Emotion, not reason, motivates independence movements. The desire for Quebec's independence is an ethnic project: that of the francophone nation composed of the roughly 77 per cent of Quebec's people sharing a common language, history, and culture, and who want to maintain its existence in North America. The project has no meaning otherwise.
It is unclear why the Chiefs of these 44 communities are choosing to withhold this information from their electorate and Canadian taxpayers. It is particularly peculiar that two of these communities, Weenusk First Nation and Wuskwi Sipihk First Nation, previously published their audited financial statements and have now reversed course. That brings up the question: why are these 44 Chiefs afraid of an informed electorate?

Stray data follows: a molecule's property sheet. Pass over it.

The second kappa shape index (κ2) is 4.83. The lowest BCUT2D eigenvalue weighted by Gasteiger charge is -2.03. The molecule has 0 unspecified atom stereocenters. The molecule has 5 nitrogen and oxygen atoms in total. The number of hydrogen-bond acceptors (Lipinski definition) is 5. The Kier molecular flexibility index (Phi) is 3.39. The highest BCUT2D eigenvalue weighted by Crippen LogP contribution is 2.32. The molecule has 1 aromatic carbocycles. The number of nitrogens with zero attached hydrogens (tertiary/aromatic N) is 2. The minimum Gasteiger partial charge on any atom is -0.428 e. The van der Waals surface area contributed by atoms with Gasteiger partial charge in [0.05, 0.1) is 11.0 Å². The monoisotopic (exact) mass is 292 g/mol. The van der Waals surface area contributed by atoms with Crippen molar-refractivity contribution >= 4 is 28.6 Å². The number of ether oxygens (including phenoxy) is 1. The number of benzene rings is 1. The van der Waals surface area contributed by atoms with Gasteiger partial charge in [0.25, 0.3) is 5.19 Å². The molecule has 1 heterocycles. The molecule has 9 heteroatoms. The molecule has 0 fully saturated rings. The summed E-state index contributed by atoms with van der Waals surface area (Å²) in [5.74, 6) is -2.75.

Last year, an independent study by the Canadian Centre for Policy Alternatives and Save the Children Canada based on Statistics Canada figures found that status First Nations children in Ontario -- those who would be affected by these cuts -- have a staggering poverty rate of 40 per cent, compared to 15 per cent for non-Indigenous children.